Disney, Activist Investors Take Proxy Fight To Shareholders' Homes

The battle for Disney's board has expanded into a new theater of operations -- our mailbox!

Competing direct-mail packages arrived at our home on the same day earlier this week -- one from Disney and the other from the activist investment firm, Trian Partners, which seeks to win seats on the board to force changes in the company's strategy.

“VOTE NOW,” says a placard (pictured above) positioned on top of the other materials in the Disney package. “Your Vote Is Very Important To Us,” says a subhead.

“RESTORE THE MAGIC,” says a placard in the Trian package that is similarly positioned atop the mailing's other contents.

The opposing poly-wrapped packages are being sent out to shareholders large and small (such as us) as part of an elaborate proxy vote-getting campaign being mounted by both factions in advance of Disney's annual shareholders' meeting April 3.



Trian wants to capture two seats on Disney's board. The Trian candidates are financier Nelson Peltz, 81, who has bought up $3 billion-worth of Disney stock, and James “Jay” A. Rasulo, 68, one-time Disney executive who held a variety of top jobs at the Mouse House. He owns $600,000 in Disney stock.

Peltz has been complaining about Disney's financial position and corporate strategies for some time. A victory for Peltz and Rasulo would pose a threat to the leadership of Disney CEO Bob Iger.

The proxy vote is seen essentially as a choice between Iger and the activist investors. Or to put it another way, it's a battle between white and blue -- the colors of the mail-in ballots of Disney and Trian, respectively.

“Vote the BLUE proxy card,” says a sheet of “voting instructions” from Trian.

“Your [Disney] Board strongly urges you to discard and NOT to vote using any blue proxy card or any green proxy card sent to you by the Trian Group and the Blackwells Group, respectively,” said a letter to shareholders from Disney Board Chairman Mark G. Parker included in the direct-mail package.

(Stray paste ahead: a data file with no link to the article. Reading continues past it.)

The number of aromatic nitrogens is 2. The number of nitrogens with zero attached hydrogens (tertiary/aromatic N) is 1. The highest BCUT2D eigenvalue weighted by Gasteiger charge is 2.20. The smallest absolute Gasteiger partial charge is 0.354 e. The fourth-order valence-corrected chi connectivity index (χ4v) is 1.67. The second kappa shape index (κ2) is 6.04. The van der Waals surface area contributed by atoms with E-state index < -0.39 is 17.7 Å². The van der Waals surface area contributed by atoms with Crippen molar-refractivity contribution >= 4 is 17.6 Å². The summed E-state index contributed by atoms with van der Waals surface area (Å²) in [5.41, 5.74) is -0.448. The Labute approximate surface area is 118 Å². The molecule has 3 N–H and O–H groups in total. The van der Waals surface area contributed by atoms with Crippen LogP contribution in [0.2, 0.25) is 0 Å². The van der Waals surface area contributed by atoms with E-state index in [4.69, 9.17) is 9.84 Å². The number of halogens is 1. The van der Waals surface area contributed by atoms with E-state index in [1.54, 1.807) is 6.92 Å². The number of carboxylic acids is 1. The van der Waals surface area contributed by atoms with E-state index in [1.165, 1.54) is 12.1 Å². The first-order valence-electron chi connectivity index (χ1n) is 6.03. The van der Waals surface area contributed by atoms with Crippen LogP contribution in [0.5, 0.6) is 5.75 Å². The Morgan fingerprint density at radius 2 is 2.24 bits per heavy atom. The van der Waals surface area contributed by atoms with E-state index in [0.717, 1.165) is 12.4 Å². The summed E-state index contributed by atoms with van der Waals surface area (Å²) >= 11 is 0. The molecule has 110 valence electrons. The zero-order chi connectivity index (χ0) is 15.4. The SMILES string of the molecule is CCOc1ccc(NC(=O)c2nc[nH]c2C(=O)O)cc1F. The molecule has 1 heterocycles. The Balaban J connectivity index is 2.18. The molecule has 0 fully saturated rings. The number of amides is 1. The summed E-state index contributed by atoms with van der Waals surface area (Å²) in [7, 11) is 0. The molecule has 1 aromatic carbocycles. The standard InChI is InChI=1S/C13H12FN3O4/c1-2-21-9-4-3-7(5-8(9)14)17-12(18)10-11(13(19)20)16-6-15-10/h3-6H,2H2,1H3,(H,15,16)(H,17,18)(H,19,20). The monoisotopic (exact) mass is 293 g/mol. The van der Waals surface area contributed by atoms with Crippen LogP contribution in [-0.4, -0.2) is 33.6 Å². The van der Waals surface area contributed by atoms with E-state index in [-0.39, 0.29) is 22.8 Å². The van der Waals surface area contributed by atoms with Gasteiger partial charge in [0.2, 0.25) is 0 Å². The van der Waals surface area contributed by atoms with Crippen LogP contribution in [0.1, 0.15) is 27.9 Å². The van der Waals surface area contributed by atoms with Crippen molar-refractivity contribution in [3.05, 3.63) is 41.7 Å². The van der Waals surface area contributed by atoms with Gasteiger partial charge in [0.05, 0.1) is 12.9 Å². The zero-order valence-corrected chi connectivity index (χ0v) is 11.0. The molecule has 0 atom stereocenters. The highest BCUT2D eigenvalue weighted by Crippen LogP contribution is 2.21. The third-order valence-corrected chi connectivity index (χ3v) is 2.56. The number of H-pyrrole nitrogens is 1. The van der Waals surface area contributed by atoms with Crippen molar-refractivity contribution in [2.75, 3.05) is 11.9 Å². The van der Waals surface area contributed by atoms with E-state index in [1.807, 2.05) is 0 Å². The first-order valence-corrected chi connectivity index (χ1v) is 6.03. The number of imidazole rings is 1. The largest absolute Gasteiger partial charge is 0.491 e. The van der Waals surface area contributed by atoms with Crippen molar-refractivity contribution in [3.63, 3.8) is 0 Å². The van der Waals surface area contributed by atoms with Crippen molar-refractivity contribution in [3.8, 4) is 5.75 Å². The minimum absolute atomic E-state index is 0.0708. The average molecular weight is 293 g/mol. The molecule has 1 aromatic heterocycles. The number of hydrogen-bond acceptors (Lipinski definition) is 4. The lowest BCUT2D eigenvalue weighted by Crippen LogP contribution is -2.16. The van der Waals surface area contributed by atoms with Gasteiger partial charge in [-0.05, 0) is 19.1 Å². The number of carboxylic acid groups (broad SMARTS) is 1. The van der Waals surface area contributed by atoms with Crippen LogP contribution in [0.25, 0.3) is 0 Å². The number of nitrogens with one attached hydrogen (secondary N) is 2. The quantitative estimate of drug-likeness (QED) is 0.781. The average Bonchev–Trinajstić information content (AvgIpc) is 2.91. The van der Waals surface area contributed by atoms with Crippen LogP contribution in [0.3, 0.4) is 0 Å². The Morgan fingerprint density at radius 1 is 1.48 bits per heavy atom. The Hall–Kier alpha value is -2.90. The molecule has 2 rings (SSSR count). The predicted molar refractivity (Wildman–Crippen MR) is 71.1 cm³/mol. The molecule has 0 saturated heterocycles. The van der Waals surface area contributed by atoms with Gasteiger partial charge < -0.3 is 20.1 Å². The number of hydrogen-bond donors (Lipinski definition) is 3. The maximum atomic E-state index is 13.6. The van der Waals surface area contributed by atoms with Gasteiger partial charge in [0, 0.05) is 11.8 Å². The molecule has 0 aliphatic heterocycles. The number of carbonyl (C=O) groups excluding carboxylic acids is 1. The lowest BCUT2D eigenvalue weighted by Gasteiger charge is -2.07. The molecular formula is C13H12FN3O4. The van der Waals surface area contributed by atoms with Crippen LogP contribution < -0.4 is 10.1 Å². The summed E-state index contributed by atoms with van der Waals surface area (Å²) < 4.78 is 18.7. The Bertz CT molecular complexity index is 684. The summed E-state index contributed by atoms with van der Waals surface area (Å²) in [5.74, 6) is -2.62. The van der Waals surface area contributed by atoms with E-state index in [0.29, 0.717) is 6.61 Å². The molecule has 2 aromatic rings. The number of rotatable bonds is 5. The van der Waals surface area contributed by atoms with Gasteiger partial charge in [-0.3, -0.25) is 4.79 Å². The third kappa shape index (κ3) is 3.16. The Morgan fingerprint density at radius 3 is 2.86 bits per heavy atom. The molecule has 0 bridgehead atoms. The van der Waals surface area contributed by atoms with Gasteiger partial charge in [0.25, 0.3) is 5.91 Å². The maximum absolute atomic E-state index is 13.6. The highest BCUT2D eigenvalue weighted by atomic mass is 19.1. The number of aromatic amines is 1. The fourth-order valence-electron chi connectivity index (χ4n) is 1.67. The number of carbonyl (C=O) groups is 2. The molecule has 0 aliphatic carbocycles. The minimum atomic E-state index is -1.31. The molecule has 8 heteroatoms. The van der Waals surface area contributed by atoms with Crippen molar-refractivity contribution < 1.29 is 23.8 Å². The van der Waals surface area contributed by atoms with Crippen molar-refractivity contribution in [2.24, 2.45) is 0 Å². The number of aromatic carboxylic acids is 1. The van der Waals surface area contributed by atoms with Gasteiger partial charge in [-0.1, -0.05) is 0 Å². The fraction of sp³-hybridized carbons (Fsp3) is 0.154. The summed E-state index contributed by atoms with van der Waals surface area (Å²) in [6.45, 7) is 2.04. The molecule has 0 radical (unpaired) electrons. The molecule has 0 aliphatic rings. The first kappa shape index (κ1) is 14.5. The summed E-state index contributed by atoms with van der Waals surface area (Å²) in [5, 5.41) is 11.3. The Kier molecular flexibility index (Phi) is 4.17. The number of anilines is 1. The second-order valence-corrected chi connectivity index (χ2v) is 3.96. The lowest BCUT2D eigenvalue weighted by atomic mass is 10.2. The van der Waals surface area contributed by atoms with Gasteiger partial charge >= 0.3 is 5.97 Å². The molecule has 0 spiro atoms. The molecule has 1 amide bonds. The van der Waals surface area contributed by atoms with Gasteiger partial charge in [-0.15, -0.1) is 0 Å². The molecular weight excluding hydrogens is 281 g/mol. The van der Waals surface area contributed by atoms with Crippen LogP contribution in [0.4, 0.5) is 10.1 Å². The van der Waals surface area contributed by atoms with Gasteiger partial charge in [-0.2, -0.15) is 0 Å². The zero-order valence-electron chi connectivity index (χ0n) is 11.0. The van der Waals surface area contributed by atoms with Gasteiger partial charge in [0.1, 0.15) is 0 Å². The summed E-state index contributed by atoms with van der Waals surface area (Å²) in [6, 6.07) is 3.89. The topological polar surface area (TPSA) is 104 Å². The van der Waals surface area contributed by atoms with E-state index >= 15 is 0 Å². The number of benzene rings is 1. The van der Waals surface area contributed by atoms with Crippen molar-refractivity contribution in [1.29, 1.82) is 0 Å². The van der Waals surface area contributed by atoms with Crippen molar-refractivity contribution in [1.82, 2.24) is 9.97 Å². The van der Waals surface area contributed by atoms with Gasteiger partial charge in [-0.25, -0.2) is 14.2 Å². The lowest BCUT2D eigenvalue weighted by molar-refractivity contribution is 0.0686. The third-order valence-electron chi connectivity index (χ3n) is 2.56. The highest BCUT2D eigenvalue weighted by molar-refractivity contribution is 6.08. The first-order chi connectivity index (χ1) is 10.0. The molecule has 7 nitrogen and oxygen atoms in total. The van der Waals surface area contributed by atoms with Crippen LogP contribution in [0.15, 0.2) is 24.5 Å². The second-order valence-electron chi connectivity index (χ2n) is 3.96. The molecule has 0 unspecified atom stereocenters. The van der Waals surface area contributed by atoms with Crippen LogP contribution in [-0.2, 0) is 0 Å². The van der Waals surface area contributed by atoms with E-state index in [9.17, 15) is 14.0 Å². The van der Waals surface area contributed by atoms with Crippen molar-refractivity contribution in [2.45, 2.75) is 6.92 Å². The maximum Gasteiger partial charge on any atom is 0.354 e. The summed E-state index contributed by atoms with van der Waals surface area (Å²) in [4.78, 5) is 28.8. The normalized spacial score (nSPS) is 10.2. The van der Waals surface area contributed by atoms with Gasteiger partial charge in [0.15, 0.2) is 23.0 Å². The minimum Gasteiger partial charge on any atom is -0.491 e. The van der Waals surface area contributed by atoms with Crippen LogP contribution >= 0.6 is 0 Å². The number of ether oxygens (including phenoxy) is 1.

The green proxy vote refers to a smaller investment firm, Blackwells Capital, that also seeks seats on the Disney board. Unfortunately, we have not heard from them yet.

Trian's vote-for-us material takes specific aim at Disney's TV sectors. “Disney+, the emerging streaming business, has been poorly managed,” Trian said.

“Since the service was launched in 2019, Disney+ has failed to achieve profitability in any fiscal year. … In total, the streaming businesses have cost the Company more than $14 billion in operating losses over the last six years.” Trian said.

ESPN comes next. “ESPN is challenged and lacks a clear strategy. … The once-lucrative business has suffered as cord-cutting has accelerated and sports rights have dramatically increased. ESPN has continued to shed subscribers,” Trian's material said.

By contrast, Disney's document tries hard to put the best face on the fates and fortunes of its streaming efforts and ESPN.

“We are rationalizing the volume of content we make and what we spend; perfecting our pricing and marketing strategies; maximizing our enormous advertising potential; and moving toward a more unified one-app experience by making extensive Hulu content available to bundle subscribers via Disney+,” Disney said in a shareholders’ letter signed by Iger.

On the subject of ESPN, “there is tremendous value in sports, demonstrated by the immense popularity of ESPN's programming and its growth in both revenue and operating income for the past two fiscal years amidst a backdrop of notable linear industry declines,” Disney claimed.

“We are preparing ESPN for a future in streaming that will further harness the power of live sports and entertainment in innovative new ways,” continued this p.r. boilerplate that essentially gave no inkling of what Disney means to do with ESPN or Disney+.

The dueling documents get personal as Disney states flat out that Trian's board candidates have nothing to offer but “stale perspectives.”

“Mr. Peltz brings no media experience and has presented no strategic ideas for Disney, while Mr. Rasulo's perspective is stale given he left Disney in 2015 and has not held any executive positions in the industry since,” Disney said.

Trian's materials accuse Iger and Disney's non-management directors of maintaining “almost no skin in the game” when it comes to their personal investments in Disney stock.

“Disney's 11 non-management directors appear to have so little faith in Disney's future that they have purchased a total of less than $350,000 of Disney stock during their tenures,” Trian said. “Nine of them have never bought a single share! Relative to their wealth, they have almost no skin in the game.”

“Meanwhile, Iger has sold nearly all of his Disney stock, reaping proceeds in cash of more than $1 billion; today, he is left owning comparatively few shares,” the Trian document complains.

The Wall Street Journal reported earlier this week that this multimedia proxy fight -- of which direct mail is just one part -- could emerge as the most expensive in the history of such battles with an estimated total cost of $70 million between Disney, Trian and Blackwells.

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